By Betty Rollin

Here, Colleen Dewhurst (Mrs. Scott) does a cameo role in The Last Run, starring her husband.

Who--except a Hollywood mogul here, a twitty teenager there and some miscellaneous hyper-sentimentalists--doesn't dump on the Academy Awards? What mammal with half a brain doesn't recognize the sixth-grade idiocy inherent in most Best This-es and Best Thats? But seldom do we who dump get offered what we're dumping on. George Campbell Scott, whose dazzling Patton won him, to the surprise of no one, a nomination for Best Actor, promptly, to the surprise of no one, refused it. Like his previous turndown nine years ago for Best Supporting Actor in The Hustler, this year's refusal, was prompt, courteous and undramatic. Undramatic because Mr. Scott could have milked more publicity out of the refusal by, say, waiting for the most unlikely event of actually getting the Award and, say, doing an on-camera nose thumb. Or he might have executed what I hear is his favorite Award fantasy-sending his dog over to do the acceptance speech. Instead, from Spain (where he's making a movie, The Last Run), he composed the most civilized of cables: ". . . my request is in no way intended to …insult the talented people with whom and for whom I worked on Patton ... I simply do not wish to be involved ...”

Sitting splendidly turtlenecked in his on-location trailer dressing room, he gave, in an oddly matter-of-fact way, his reasons: 'The pubic process of putting actors in competition with each other, when actors are colleagues and must be colleagues in order to survive, is a cruel thing." Powerful pause. "I don't approve of it. I don't approve of all the contrived suspense--the envelope-opening. There's an innate corruption." Someone on location remarked, "After the cable, George was happier than I'd ever seen him." No wonder. George C. Scott did something that few actors get to do: play a hero in real life to an important, usually overlooked audience of one-himself.


It's an acutely clear day, 12 miles south of Granada in the Sierra Nevadas. The snow, smacked by the sun, gleams back. And the plains below stink grandly of freshly plowed earth. In between, at a gas station, they are shooting the most boring scene I have ever seen. The movie is about a reformed criminal (then later, two men and a girl) on the run, and in this shot, the leading character gets out of the car, hands his license to a cop, gets back in the car, and drives away. Yawn, yawn.

Except the main character is being played by George C. Scott. And, somehow, it's not yawn, yawn. Like nothing much happens in the scene, but, as Scott does it, a lot happens. Not that he does a lot of what actors call 'business." On the contrary, he does very little. But what he does do is invested with such tension and purpose that every move is as arresting as a threat. The actor's surface, like the man's, is quiet, controlled. But underneath you sense this undercurrent of watch-out stuff. It's powerful.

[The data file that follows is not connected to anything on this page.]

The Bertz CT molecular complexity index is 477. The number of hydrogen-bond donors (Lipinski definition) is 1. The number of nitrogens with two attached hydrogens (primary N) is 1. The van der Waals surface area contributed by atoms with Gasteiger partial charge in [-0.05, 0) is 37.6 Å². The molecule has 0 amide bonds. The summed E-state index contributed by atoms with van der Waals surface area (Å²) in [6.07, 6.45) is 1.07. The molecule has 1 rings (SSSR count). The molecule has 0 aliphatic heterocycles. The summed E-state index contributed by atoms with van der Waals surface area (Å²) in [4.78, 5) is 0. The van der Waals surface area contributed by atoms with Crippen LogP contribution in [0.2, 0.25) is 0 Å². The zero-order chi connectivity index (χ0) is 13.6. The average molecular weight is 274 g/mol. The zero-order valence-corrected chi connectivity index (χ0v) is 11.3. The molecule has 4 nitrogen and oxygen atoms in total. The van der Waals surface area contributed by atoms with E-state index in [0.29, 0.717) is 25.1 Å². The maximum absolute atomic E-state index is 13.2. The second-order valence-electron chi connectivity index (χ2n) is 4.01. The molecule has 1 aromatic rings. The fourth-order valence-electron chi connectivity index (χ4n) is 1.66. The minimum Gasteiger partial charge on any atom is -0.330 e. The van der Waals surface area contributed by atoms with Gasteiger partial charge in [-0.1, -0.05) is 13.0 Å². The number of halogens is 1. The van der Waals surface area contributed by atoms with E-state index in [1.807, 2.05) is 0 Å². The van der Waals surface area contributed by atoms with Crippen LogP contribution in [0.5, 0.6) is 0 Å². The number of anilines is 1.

Even Alan Sharp, the Scottish screenwriter, admits (with, I must say, a remarkable lack of egocentricity) that Scott is turning The Last Run into "more than just a thriller … He doesn't do much [business], but he takes his coat off, and it's Promethean."

Scott's beginnings in the biz were traditionally gloomy and unspectacular. He was at the University of Missouri School of Journalism, gradually got the message that writing was not for him and just kind of fell into smal-time theatrics nearby. "I was desperate and lonely, so I got into a play and found some kind of comfort in being someone else." For a long time, the "comforts" were few. Then, in '57, a spectacular performance of Richard III with the New York Shakespeare Festival got his stage career going, and both Anatomy of a Murder and The Hustler did it for him in the movies. Scott's work on The Last Run is strictly easy street compared to the rigors of Patton. The makeup alone took two hours each morning, and it involved little things (each morning) like getting his head shaved--so the wig would fit right--and getting his teeth capped--so they would look correctly rotten, like the General's. That is not to mention Scott's tireless study of the General, the actor's fastidious and imaginative building of the character, and his grind through a final performance that kept him on-camera for all but five minutes of one of the longest movies ever made.

Franklyn Schaffner, who directed Patton, speaks of his star in publicity-release words, but they ring oddly of truth: "I can't imagine any other actor playing that part. There's no one with that range, hardness, warmth, power, and just plain endurance. Some actors start out good in the morning, then fade. Scott's there all the time." Scott shrugs off his acting as all technique. "I pre-think everything. It's like you're going from New York to Memphis, and you plan how to go and where to spend the night." Then, with his sideways smile, 'Maybe you call the AAA."

Of Patton: "I wanted to play a multi-faceted person. 20th wanted a dummy general."

They didn't get one.

In The Last Run, Scott (left with costar Tony Musante, and below) plays “a character who's had it, but keeps coming up for air."